A new paper by Ashok Kail and Michael Wolf clearly demonstrates that there is an “absence of any plain packaging effect” on the sale of tobacco. For Nanny Staters, it isn’t pretty reading.
As the graph to the right shows, the introduction of Nicola Roxon’s plain packaging laws had no statistically significant effect on the sale of tobacco in Australia.
I wasn’t in the room when they wrote the policy, but I don’t think this the outcome they were hoping for.
This is the second blow for the policy’s supporters this week. On Monday, the Sydney Morning Herald reported that sales of cigarettes to retailers had risen slightly last year, the first full year of plain packaging.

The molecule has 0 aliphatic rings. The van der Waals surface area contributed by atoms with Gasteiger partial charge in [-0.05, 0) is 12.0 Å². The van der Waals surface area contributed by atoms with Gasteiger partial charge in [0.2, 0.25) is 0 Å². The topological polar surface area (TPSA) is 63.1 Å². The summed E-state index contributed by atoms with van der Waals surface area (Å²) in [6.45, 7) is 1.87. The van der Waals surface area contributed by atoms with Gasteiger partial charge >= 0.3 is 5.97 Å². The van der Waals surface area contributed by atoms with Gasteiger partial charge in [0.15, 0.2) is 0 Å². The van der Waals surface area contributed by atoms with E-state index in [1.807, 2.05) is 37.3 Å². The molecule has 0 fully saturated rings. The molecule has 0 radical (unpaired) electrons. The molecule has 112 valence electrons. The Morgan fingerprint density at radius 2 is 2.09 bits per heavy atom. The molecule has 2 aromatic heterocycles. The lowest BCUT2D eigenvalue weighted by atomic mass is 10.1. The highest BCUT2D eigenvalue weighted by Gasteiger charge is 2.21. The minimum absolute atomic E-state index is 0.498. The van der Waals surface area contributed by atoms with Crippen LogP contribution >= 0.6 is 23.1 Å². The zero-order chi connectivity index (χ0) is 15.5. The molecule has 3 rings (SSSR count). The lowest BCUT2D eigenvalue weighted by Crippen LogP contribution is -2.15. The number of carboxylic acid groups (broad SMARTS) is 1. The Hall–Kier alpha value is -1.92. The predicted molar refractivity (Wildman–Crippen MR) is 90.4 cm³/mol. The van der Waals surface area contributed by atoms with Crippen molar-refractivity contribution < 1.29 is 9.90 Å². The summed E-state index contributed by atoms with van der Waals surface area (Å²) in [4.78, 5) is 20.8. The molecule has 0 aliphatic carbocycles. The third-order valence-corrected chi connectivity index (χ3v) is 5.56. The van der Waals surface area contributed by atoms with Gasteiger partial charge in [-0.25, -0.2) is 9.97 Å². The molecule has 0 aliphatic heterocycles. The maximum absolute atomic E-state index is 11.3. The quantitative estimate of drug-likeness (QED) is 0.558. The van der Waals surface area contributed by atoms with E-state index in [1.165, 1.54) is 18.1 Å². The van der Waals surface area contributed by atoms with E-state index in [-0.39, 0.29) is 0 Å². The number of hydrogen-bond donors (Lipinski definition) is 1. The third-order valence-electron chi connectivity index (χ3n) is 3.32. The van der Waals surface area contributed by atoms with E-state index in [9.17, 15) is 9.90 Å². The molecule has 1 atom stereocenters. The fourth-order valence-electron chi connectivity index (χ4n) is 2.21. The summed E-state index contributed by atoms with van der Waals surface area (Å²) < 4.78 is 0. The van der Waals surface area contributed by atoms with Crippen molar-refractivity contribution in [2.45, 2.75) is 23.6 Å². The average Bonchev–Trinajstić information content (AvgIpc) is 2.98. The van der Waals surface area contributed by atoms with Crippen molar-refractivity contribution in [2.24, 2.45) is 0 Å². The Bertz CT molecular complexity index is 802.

In 2013, the first full year of plain packaging, tobacco companies sold the equivalent of 21.074 billion cigarettes in Australia, according to industry data provided by Marlboro maker Philip Morris International.
That marks a 0.3 per cent increase from 2012, and reverses four straight years of declines.
Four straight years of decline comes to an end. But why?
“When you commoditise a product, people go after the price,” said Eoin Dardis, director of corporate affairs for Philip Morris in Britain.
“If people are buying cheaper stuff, maybe they’re smoking more of it, I don’t know … It’s definitely a point of interest and that’s something that absolutely needs to be explored because that’s the counter of what this policy was seeking to achieve.”
So now that it’s clear that the policy is an absolute failure, I will wait patiently at my desk for Nicola Roxon’s public apology.